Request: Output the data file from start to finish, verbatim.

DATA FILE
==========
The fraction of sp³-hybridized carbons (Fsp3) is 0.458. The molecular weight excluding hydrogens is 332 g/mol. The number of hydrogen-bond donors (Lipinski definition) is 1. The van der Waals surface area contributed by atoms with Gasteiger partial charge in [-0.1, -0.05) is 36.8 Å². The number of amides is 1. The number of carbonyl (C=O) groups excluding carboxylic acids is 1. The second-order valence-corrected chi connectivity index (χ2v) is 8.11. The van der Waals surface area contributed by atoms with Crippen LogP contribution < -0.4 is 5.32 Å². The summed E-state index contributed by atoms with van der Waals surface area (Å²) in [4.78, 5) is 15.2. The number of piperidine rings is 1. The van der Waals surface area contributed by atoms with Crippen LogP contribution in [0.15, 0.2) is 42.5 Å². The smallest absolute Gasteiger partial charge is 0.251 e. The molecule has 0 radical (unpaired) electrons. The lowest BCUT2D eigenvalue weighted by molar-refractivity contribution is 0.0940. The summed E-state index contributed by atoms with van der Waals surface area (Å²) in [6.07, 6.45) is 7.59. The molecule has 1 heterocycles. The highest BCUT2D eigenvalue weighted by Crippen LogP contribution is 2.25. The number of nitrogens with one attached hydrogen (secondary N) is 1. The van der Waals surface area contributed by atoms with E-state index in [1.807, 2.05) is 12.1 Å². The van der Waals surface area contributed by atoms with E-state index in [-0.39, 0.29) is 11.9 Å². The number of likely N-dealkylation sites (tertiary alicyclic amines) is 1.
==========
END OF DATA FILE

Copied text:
The fraction of sp³-hybridized carbons (Fsp3) is 0.458. The molecular weight excluding hydrogens is 332 g/mol. The number of hydrogen-bond donors (Lipinski definition) is 1. The van der Waals surface area contributed by atoms with Gasteiger partial charge in [-0.1, -0.05) is 36.8 Å². The number of amides is 1. The number of carbonyl (C=O) groups excluding carboxylic acids is 1. The second-order valence-corrected chi connectivity index (χ2v) is 8.11. The van der Waals surface area contributed by atoms with Crippen LogP contribution < -0.4 is 5.32 Å². The summed E-state index contributed by atoms with van der Waals surface area (Å²) in [4.78, 5) is 15.2. The number of piperidine rings is 1. The van der Waals surface area contributed by atoms with Crippen LogP contribution in [0.15, 0.2) is 42.5 Å². The smallest absolute Gasteiger partial charge is 0.251 e. The molecule has 0 radical (unpaired) electrons. The lowest BCUT2D eigenvalue weighted by molar-refractivity contribution is 0.0940. The summed E-state index contributed by atoms with van der Waals surface area (Å²) in [6.07, 6.45) is 7.59. The molecule has 1 heterocycles. The highest BCUT2D eigenvalue weighted by Crippen LogP contribution is 2.25. The number of nitrogens with one attached hydrogen (secondary N) is 1. The van der Waals surface area contributed by atoms with E-state index in [1.807, 2.05) is 12.1 Å². The van der Waals surface area contributed by atoms with E-state index in [-0.39, 0.29) is 11.9 Å². The number of likely N-dealkylation sites (tertiary alicyclic amines) is 1.